FONTAINE, EDWARD (1814–1884). Edward Fontaine, early minister and amateur naturalist, was born in Greenwood, Virginia, on August 5, 1814, the son of Patrick Henry and Nancy (Dabney) Fontaine and great-grandson of Patrick Henry. He was admitted to the United States Military Academy, West Point, in July 1830 but was discharged in July 1832 because of a deficiency in math. He was admitted to the bar on February 28, 1835. That year he worked in Pontotoc, Mississippi, as a draftsman on the survey of Chickasaw lands acquired by the federal government.
He became active in the Methodist Episcopal Church, was admitted to the ministry in 1838, and served in Texas at Houston and Galveston by 1840, but later that year he relinquished his ministry. He married Mary Ann Swisher in November 1840, and they had three sons. From May to October 1841 he was private secretary to President Mirabeau B. Lamar. There being no clergyman of any denomination in Austin, Fontaine resolved to do what he could for the religious welfare of his fellow citizens. He organized a Sunday school and preached to all comers, black and white, at informal services in the Capitol or outside in an oak grove. When the seat of government was moved away from Austin and Lamar's term had ended, Fontaine taught school in Independence and Gay Hill in 1842–43. He may have participated in the Somervell expedition in the fall of 1842. About 1843 he went to Mississippi, where he entered the Episcopal Church and was ordained to the ministry on May 14, 1848. In 1851 he returned to Austin as rector of the Church of the Epiphany. He supervised the building of a church, completed and consecrated in May 1855, that became part of the present St. David's Church, Austin. Fontaine's wife died in 1855. In 1859 he married Mrs. Susan Taylor Britton. They had several children, but only two lived to maturity. In Austin Fontaine was active as a clergyman, politician, and amateur naturalist. He traveled widely, served as chaplain of the Texas Senate in 1857–58, and advocated establishment of a state university and a geological survey.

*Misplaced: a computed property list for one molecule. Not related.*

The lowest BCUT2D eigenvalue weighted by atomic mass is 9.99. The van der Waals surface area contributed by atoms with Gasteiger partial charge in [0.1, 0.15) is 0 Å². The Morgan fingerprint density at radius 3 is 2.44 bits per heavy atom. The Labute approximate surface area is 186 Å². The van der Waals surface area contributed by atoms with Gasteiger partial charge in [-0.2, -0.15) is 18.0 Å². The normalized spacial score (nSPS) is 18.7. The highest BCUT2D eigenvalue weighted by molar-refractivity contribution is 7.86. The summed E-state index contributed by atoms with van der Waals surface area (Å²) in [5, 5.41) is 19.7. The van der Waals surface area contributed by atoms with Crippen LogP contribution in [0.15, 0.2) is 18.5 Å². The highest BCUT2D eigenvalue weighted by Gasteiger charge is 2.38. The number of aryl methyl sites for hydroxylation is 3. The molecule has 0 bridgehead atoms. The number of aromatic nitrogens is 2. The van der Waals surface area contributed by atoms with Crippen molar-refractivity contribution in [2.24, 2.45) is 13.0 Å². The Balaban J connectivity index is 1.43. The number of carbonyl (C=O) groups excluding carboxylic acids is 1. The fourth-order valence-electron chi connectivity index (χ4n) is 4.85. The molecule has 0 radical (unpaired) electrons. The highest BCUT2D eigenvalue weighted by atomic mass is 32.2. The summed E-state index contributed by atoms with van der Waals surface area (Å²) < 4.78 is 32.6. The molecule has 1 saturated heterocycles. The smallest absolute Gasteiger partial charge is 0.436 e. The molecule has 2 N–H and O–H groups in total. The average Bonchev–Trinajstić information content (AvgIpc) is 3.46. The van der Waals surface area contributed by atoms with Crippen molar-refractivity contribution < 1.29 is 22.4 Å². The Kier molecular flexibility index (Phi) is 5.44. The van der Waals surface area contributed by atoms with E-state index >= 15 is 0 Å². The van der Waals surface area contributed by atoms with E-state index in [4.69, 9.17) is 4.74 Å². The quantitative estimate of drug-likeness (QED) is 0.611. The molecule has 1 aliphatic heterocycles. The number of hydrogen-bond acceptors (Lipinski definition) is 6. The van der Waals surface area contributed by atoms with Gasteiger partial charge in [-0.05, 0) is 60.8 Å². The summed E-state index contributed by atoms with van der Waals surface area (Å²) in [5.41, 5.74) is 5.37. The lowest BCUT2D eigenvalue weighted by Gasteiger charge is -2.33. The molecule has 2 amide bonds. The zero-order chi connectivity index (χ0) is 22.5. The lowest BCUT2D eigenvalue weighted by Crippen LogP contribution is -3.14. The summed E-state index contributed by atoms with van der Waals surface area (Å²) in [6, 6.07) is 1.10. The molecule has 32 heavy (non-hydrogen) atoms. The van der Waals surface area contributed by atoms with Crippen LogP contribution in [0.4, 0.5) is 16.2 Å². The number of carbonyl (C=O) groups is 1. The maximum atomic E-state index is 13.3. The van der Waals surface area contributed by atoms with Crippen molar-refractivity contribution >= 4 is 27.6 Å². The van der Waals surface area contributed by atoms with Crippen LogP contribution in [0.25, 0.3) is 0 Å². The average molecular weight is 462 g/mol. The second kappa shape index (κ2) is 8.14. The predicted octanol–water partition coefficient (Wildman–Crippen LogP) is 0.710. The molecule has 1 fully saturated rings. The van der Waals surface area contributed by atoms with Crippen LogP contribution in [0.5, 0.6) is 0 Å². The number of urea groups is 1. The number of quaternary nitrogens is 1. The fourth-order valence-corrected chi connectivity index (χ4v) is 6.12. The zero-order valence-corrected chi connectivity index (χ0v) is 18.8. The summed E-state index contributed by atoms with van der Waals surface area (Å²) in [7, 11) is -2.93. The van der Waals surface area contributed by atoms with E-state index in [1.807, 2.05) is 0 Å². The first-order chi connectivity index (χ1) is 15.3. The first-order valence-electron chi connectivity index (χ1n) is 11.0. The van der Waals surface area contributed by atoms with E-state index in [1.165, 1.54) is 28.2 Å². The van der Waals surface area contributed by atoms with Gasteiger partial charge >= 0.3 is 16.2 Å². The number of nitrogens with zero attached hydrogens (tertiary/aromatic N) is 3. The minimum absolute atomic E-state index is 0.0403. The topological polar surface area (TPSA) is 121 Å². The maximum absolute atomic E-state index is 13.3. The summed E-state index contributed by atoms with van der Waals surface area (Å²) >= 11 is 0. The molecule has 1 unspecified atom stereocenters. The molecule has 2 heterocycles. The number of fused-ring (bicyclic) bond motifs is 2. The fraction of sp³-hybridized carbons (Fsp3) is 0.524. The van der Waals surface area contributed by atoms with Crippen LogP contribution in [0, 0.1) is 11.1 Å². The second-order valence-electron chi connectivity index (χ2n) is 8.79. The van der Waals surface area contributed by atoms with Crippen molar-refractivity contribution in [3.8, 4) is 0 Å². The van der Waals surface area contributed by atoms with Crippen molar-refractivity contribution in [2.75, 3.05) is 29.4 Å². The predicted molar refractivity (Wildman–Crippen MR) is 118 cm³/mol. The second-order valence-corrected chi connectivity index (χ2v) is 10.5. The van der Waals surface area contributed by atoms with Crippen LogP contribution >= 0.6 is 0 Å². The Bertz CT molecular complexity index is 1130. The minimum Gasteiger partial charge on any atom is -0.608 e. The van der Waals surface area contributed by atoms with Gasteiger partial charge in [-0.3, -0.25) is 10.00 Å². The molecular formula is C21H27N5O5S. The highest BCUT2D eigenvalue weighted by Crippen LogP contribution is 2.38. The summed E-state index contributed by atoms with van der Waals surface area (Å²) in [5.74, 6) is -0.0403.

The church suffered in antebellum Texas because of a division in the membership on questions of slavery and secession. Fontaine resigned his charge in Austin and moved to Mississippi in 1859. He was captain of Company H, Eighteenth Regiment, Mississippi Volunteers, and chief of ordnance of the Mississippi Army during the Civil War. He served subsequently as rector at St. Mark's, Mississippi, and at Plaquemines Parish, Louisiana. He was a member of the New York Historical Society, the Maryland Academy of Science, and the New Orleans Academy of Science. He delivered addresses and wrote papers about his various scientific interests. His lectures included "How the World Was Peopled" (1872), which contained information on the natural history of Texas, "Winds of the Gulf States" (1873), and "A Lecture on the Peculiarities of the Physical Geography of the Mississippi River and its Delta" (1874). He died at Belvidere, Mississippi, on January 19, 1884.
Image Use Disclaimer
All copyrighted materials included within the Handbook of Texas Online are in accordance with Title 17 U.S.C. Section 107 related to Copyright and “Fair Use” for Non-Profit educational institutions, which permits the Texas State Historical Association (TSHA), to utilize copyrighted materials to further scholarship, education, and inform the public. The TSHA makes every effort to conform to the principles of fair use and to comply with copyright law.
For more information go to: http://www.law.cornell.edu/uscode/17/107.shtml
If you wish to use copyrighted material from this site for purposes of your own that go beyond fair use, you must obtain permission from the copyright owner.
The following, adapted from the Chicago Manual of Style, 15th edition, is the preferred citation for this article.Handbook of Texas Online, DuBose Murphy, "Fontaine, Edward," accessed May 29, 2016, http://www.tshaonline.org/handbook/online/articles/ffo04.
Uploaded on June 12, 2010. Published by the Texas State Historical Association.
Get Texas history every day,
with day by day
Each day's email tells a little bit more of the story of Texas and links to our collection of more than 27,000 articles